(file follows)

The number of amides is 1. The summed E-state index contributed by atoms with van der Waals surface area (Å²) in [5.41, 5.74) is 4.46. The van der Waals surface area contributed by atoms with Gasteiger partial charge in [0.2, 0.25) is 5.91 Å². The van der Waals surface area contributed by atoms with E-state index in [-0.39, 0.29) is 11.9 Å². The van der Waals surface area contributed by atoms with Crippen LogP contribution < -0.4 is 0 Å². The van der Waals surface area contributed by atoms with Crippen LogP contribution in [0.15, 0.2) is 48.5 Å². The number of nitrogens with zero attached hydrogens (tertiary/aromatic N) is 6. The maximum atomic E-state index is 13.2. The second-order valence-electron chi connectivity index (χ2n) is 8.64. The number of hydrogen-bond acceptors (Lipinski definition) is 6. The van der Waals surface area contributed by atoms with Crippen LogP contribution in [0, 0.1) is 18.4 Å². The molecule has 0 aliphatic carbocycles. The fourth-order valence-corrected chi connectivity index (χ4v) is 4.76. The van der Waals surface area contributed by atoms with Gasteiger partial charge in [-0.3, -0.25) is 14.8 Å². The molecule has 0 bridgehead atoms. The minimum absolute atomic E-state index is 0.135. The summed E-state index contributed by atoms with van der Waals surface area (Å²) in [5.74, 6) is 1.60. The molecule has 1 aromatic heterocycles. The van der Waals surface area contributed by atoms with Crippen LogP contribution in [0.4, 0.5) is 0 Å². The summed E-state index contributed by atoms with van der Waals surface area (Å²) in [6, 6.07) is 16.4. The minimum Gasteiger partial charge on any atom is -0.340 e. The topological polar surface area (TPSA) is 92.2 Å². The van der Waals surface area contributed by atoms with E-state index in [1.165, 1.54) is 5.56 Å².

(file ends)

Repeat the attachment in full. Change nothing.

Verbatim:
The number of amides is 1. The summed E-state index contributed by atoms with van der Waals surface area (Å²) in [5.41, 5.74) is 4.46. The van der Waals surface area contributed by atoms with Gasteiger partial charge in [0.2, 0.25) is 5.91 Å². The van der Waals surface area contributed by atoms with E-state index in [-0.39, 0.29) is 11.9 Å². The van der Waals surface area contributed by atoms with Crippen LogP contribution < -0.4 is 0 Å². The van der Waals surface area contributed by atoms with Crippen LogP contribution in [0.15, 0.2) is 48.5 Å². The number of nitrogens with zero attached hydrogens (tertiary/aromatic N) is 6. The maximum atomic E-state index is 13.2. The second-order valence-electron chi connectivity index (χ2n) is 8.64. The number of hydrogen-bond acceptors (Lipinski definition) is 6. The van der Waals surface area contributed by atoms with Crippen LogP contribution in [0, 0.1) is 18.4 Å². The molecule has 0 aliphatic carbocycles. The fourth-order valence-corrected chi connectivity index (χ4v) is 4.76. The van der Waals surface area contributed by atoms with Gasteiger partial charge in [-0.3, -0.25) is 14.8 Å². The molecule has 0 bridgehead atoms. The minimum absolute atomic E-state index is 0.135. The summed E-state index contributed by atoms with van der Waals surface area (Å²) in [5.74, 6) is 1.60. The molecule has 1 aromatic heterocycles. The van der Waals surface area contributed by atoms with Crippen LogP contribution in [0.4, 0.5) is 0 Å². The summed E-state index contributed by atoms with van der Waals surface area (Å²) in [6, 6.07) is 16.4. The minimum Gasteiger partial charge on any atom is -0.340 e. The topological polar surface area (TPSA) is 92.2 Å². The van der Waals surface area contributed by atoms with E-state index in [1.165, 1.54) is 5.56 Å².